The download, podcasting’s metric king, gets dethroned

“Measuring podcast success and setting advertising rates on a faulty CPM formula built on an inflated unit of measure could lead to serious consequences — maybe even an analytics bubble.”

My two boys and I regularly play chess at our kitchen island while I make breakfast on weekends. We’re not the best, but we always have fun. And I occasionally pull life lessons out of the metaphors embedded in the game.

One day this summer, during one of Lantigua Williams & Co.’s monthly Podcasting, Seriously webinars, I heard myself improvise this thought: “It’s like this: In podcasting, the download is the King on the chessboard — a useless figurehead and status symbol that must be protected at all costs, because he can only move one square at a time. Useless in battle. The Queen, on the other hand, is the most powerful piece on the board, has complete dominion over the field, and becomes more strategic the closer she gets to the other edge of the board.”

I paused, looked up to the left like I was doing math in my head, and then back at the webcam on my laptop: “That’s the whole problem with podcast metrics — the entire ecosystem is built on a false premise,” I declared, with a hint of doubt hanging from that sentence. The podcasters looking back at me on Zoom were either smiling and nodding, looking back at me with pensive eyes, or typing furiously into the group chat.

As I continued, the explanation went something like this:

A download is equivalent to one minute of listening per IAB — usually the first 60 seconds if there are no dynamically inserted ads in the preroll. The CPM for standard integrated or “baked-in” ads is based on the average number of downloads per episode over a four-week period. And most advertisers and publishers consider the midroll (the middle of the episode) prime audio real estate.

So how does it make sense to base CPM on the first 60-seconds — especially considering that, on average, individual episodes lose 30 percent of listeners in the first five minutes?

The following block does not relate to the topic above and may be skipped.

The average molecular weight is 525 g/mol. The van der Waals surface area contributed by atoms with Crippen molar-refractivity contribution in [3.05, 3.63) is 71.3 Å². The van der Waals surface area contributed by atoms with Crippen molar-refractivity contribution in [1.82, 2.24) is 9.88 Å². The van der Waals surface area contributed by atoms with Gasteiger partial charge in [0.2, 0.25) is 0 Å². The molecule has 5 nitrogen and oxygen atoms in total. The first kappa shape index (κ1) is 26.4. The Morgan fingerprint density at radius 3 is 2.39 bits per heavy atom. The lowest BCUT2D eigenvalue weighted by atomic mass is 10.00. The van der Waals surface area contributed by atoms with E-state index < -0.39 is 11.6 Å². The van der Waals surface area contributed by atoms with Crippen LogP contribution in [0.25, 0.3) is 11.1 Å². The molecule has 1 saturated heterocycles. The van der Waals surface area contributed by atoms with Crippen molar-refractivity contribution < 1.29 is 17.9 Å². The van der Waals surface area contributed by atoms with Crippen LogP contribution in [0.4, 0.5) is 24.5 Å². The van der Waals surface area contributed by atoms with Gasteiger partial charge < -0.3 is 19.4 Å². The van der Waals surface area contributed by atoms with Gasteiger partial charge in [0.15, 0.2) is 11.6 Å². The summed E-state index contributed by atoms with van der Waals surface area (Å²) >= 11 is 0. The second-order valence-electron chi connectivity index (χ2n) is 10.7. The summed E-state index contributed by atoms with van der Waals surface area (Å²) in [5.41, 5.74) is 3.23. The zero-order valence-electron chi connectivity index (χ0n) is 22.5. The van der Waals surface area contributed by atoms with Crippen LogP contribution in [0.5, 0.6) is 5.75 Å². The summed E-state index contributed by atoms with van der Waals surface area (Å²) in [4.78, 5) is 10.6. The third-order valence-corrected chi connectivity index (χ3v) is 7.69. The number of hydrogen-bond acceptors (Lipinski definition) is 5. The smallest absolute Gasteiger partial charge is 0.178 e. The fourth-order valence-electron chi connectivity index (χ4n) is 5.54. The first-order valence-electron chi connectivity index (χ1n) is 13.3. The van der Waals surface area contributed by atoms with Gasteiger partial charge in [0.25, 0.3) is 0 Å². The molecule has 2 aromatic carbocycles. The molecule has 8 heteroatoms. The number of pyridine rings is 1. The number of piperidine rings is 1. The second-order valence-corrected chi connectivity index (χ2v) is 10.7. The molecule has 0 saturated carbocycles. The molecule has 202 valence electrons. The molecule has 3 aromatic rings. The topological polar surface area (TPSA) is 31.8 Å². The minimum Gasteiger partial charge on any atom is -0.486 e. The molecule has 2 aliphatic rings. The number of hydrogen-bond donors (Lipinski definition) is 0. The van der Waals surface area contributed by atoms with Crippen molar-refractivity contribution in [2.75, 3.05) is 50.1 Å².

It seems that measuring podcast success and setting advertising rates on a faulty CPM formula built on an inflated unit of measure could lead to serious consequences — maybe even an analytics bubble, to borrow a term from economics. It seems the King, like the infamous emperor, has no clothes.

On the other hand, the listen-through rate is a true and mighty figurehead whose worth can be strengthened, measured, and influenced over time by creators and business owners. And it is the Queen to whom I pledge my fealty and courage.

Edison Research tells us that 58 percent of podcast consumers listen to between 76 and 100 percent of podcasts they download, so let’s just round up to a 60 percent listen-through rate for the sake of this exercise. Strong performers can presumably reach into the 80s, with some shows even breaking into the top 10 percent. (Shout out to my fellow credits-listening peeps.)

So I’m thinking we may want to adopt a CPM formula that truly reflects how much people actually listen, and that also allows creators the chance to improve performance in the choices they make about content and style.

Here’s a thought: Let’s make the base for the CPM a 60 percent listen-through rate. Then add to the cost based on percentage points above or below that. So maybe we set the starting price at $20 for a 60 percent listen-through rate, for example. Next, we could add or deduct 10 percent ($2) per every 5 percent up or down from 60 percent. So a show with a 70 percent listen-through rate would have a minimum CPM of $24, while one with a 50 percent listen-through rate would start at $16. (The numbers in the formula only matter as much as their relationship to the stickiness reflected in the average listen-through rate.)

From there, other factors are added in, as they are currently, such as the show’s frequency, the U.S. vs. international listenership, the age spread, household income, the percentage of subscribers, and a host of other characteristics we intuitively use to negotiate advertising terms.

I’ve been thinking about this for months and sharing the idea with others to ascertain its merit. In most cases, my fellow podcasters haven’t stopped working and hustling long enough to question the merits of allowing a false regent to rule. But they quickly, and happily, share their own robust listen-through rates as true indicators of their efforts to make shows that stick with audiences.